Now, this is very important: rotations in second life are quite tricky, not because the SL people were trying to irritate us, but because rotations in geometry are actually very complicated. We’re not going to go deeply into that right now, but just be aware there are local rotations, global rotations, and you can rotate a vector by multiplying it by a rotation, and it even makes a difference whether you multiply on left or right. Yes, v/*r is not the same as r*v. This all makes mathematical sense but if, unlike me, you’re not into math, it’s mostly confusing.

The good news is that LSL follows its rules very precisely, and if you write the right script, the rotations will do your bidding. The bad news is that you may often be confused. Then, one day, if you use them enough, things will click.

But that’s not our topic for today. My friend went down a different path, and it was confusing.

It turns out we can get our vector angle thing back from the rotation using llRot2Euler() like this:

```default {
state_entry() {
vector angle = <0, 90, 0>;
llOwnerSay("angle " + (string) angle + " back " + (string) back);
llSetRot(rot);
}
}
```

If we run that, it says:

```angle <0.00000, 90.00000, 0.00000> back <0.00000, 90.00000, 0.00000>
```

And that makes us happy. We can see that what we did worked. But wait. What happens if we use a different angle? What if we set our angle to 270, which should go around and point to 3?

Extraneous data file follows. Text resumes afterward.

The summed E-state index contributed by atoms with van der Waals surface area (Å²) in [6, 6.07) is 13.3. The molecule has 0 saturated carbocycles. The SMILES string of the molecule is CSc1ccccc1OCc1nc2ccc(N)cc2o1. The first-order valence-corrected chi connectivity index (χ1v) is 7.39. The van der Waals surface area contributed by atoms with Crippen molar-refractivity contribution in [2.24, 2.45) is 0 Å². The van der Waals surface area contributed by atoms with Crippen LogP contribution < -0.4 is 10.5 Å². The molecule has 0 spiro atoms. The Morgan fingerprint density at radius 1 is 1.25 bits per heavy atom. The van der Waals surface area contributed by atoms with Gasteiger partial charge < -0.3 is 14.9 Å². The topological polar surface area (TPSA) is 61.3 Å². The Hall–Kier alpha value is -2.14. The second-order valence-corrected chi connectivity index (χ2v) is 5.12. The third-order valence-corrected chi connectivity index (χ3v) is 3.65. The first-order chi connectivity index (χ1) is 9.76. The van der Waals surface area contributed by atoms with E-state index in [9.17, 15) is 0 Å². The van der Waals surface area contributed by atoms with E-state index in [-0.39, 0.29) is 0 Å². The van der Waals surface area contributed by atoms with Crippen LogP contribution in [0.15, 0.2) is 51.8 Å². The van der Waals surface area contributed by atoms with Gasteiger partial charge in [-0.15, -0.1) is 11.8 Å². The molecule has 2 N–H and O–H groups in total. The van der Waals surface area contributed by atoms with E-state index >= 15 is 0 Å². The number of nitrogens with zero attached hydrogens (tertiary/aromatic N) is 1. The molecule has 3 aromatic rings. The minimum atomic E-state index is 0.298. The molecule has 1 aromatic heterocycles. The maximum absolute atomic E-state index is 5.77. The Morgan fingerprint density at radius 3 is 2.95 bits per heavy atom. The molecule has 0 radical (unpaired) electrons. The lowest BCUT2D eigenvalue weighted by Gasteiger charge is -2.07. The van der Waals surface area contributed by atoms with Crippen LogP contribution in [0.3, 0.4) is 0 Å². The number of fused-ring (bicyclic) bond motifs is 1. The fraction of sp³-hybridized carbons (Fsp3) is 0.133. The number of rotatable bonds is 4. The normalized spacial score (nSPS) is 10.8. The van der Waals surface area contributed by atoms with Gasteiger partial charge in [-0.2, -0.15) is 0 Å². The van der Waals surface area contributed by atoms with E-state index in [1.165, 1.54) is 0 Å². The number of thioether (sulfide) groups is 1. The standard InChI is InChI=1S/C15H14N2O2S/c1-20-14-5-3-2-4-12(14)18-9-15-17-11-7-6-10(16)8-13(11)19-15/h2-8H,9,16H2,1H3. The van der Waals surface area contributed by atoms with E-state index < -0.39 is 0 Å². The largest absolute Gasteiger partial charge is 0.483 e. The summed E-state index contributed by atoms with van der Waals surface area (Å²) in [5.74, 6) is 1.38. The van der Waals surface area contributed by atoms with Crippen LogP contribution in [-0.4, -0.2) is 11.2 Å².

```default {
state_entry() {
vector angle = <0, 270, 0>;
llOwnerSay("angle " + (string) angle + " back " + (string) back);
llSetRot(rot);
}
}
```

The hand does point to the 3 … but the printout says this:

```<0.00000, 270.00000, 0.00000> back <0.00000, -90.00000, 0.00000>
```

OMG! We didn’t get our input back. Instead, we got -90! What’s up with that?

Well, it’s “simple”, but like lots of simple things, also confusing. We moved our hand by going from the zero position to the 270 position, going around counter-clockwise, because that’s how SL angles go. But once the hand was there, set by the rotation, the rotation just knows where it is, not how it got there.

So when we say llRot2Euler it doesn’t know if we went the long way (270), or the short way (-90). So it picks one, and in my experience, it usually picks the shortest one.

We can show this in a fun way. What if we went around to the 9 by going all the way around and then 90 degrees more? That would be 360+90, or 450 degrees:

```default {
state_entry() {
vector angle = <0, 450, 0>;
llOwnerSay("angle " + (string) angle + " back " + (string) back);
llSetRot(rot);
}
}
```

And that prints:

```angle <0.00000, 450.00000, 0.00000> back <0.00000, 90.00000, 0.00000>
```

SL just knows we are at 90. It doesn’t know we went all the way around.

So, my friend had been hoping, and expecting, that when you did llEuler2Rot and then llRot2Euler, you’d get back what you put in. Well, it turns out you don’t. And, since the most efficient way to go is not to go the long way around the block, it even kind of makes sense.

But like it or not, the fact is that doing

```llRot2Euler(llEuler2Rot(someAngle))
```

is going to return the smallest deviation from zero that it can produce, not exactly what we put into it.

It seems to me to make a kind of sense. My friend had trouble with it. I hope this article will help with that.

If I were to draw a general conclusion about all this, I guess it would be that in LSL, as in most of life, we have to figure out what’s really going on and deal with that. We can wish things were different, but often it’s more important to sort out what’s really going on and deal with that.

Happy scripting!!